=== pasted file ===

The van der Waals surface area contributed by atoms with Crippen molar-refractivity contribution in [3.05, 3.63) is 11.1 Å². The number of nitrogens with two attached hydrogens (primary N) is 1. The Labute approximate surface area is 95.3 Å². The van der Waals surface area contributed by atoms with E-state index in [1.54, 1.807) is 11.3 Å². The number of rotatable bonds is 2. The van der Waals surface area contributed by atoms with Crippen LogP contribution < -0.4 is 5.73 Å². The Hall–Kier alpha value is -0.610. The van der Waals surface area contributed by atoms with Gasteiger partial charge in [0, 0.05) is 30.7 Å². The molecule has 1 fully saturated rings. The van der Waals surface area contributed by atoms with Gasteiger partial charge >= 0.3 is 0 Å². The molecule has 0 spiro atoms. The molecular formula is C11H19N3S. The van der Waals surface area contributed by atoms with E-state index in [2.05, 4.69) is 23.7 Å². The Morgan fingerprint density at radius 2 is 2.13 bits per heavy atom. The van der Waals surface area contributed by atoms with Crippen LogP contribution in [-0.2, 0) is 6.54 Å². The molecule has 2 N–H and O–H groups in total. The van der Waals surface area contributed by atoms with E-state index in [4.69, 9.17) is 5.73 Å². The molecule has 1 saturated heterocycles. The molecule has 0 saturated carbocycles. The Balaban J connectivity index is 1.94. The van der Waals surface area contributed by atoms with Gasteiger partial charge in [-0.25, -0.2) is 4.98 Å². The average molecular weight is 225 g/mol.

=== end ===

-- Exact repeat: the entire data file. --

The van der Waals surface area contributed by atoms with Crippen molar-refractivity contribution in [3.05, 3.63) is 11.1 Å². The number of nitrogens with two attached hydrogens (primary N) is 1. The Labute approximate surface area is 95.3 Å². The van der Waals surface area contributed by atoms with E-state index in [1.54, 1.807) is 11.3 Å². The number of rotatable bonds is 2. The van der Waals surface area contributed by atoms with Crippen LogP contribution < -0.4 is 5.73 Å². The Hall–Kier alpha value is -0.610. The van der Waals surface area contributed by atoms with Gasteiger partial charge in [0, 0.05) is 30.7 Å². The molecule has 1 fully saturated rings. The van der Waals surface area contributed by atoms with Gasteiger partial charge >= 0.3 is 0 Å². The molecule has 0 spiro atoms. The molecular formula is C11H19N3S. The van der Waals surface area contributed by atoms with E-state index in [2.05, 4.69) is 23.7 Å². The Morgan fingerprint density at radius 2 is 2.13 bits per heavy atom. The van der Waals surface area contributed by atoms with Crippen LogP contribution in [-0.2, 0) is 6.54 Å². The molecule has 2 N–H and O–H groups in total. The van der Waals surface area contributed by atoms with E-state index in [4.69, 9.17) is 5.73 Å². The molecule has 1 saturated heterocycles. The molecule has 0 saturated carbocycles. The Balaban J connectivity index is 1.94. The van der Waals surface area contributed by atoms with Gasteiger partial charge in [-0.25, -0.2) is 4.98 Å². The average molecular weight is 225 g/mol.